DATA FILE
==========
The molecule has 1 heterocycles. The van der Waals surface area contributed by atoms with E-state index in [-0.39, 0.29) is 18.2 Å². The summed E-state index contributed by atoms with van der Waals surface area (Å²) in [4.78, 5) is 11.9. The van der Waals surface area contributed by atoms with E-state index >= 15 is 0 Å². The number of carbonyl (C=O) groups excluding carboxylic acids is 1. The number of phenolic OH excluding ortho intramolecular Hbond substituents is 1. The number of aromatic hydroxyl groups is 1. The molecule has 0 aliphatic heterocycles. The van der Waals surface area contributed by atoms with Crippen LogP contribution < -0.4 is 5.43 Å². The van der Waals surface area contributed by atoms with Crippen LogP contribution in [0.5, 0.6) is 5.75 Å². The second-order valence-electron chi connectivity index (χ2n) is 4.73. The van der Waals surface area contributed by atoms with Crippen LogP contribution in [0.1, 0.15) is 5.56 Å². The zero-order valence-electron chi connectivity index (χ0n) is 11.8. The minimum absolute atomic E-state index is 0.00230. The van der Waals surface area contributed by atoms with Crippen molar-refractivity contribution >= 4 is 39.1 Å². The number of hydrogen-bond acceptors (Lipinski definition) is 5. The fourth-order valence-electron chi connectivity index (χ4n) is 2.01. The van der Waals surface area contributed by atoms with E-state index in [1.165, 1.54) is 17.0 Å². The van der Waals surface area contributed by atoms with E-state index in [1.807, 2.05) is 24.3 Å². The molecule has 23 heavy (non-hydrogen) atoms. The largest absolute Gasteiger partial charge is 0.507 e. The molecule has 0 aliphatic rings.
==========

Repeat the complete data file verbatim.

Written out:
The molecule has 1 heterocycles. The van der Waals surface area contributed by atoms with E-state index in [-0.39, 0.29) is 18.2 Å². The summed E-state index contributed by atoms with van der Waals surface area (Å²) in [4.78, 5) is 11.9. The van der Waals surface area contributed by atoms with E-state index >= 15 is 0 Å². The number of carbonyl (C=O) groups excluding carboxylic acids is 1. The number of phenolic OH excluding ortho intramolecular Hbond substituents is 1. The number of aromatic hydroxyl groups is 1. The molecule has 0 aliphatic heterocycles. The van der Waals surface area contributed by atoms with Crippen LogP contribution < -0.4 is 5.43 Å². The van der Waals surface area contributed by atoms with Crippen LogP contribution in [0.5, 0.6) is 5.75 Å². The second-order valence-electron chi connectivity index (χ2n) is 4.73. The van der Waals surface area contributed by atoms with Crippen LogP contribution in [0.1, 0.15) is 5.56 Å². The zero-order valence-electron chi connectivity index (χ0n) is 11.8. The minimum absolute atomic E-state index is 0.00230. The van der Waals surface area contributed by atoms with Crippen molar-refractivity contribution >= 4 is 39.1 Å². The number of hydrogen-bond acceptors (Lipinski definition) is 5. The fourth-order valence-electron chi connectivity index (χ4n) is 2.01. The van der Waals surface area contributed by atoms with E-state index in [1.165, 1.54) is 17.0 Å². The van der Waals surface area contributed by atoms with E-state index in [1.807, 2.05) is 24.3 Å². The molecule has 23 heavy (non-hydrogen) atoms. The largest absolute Gasteiger partial charge is 0.507 e. The molecule has 0 aliphatic rings.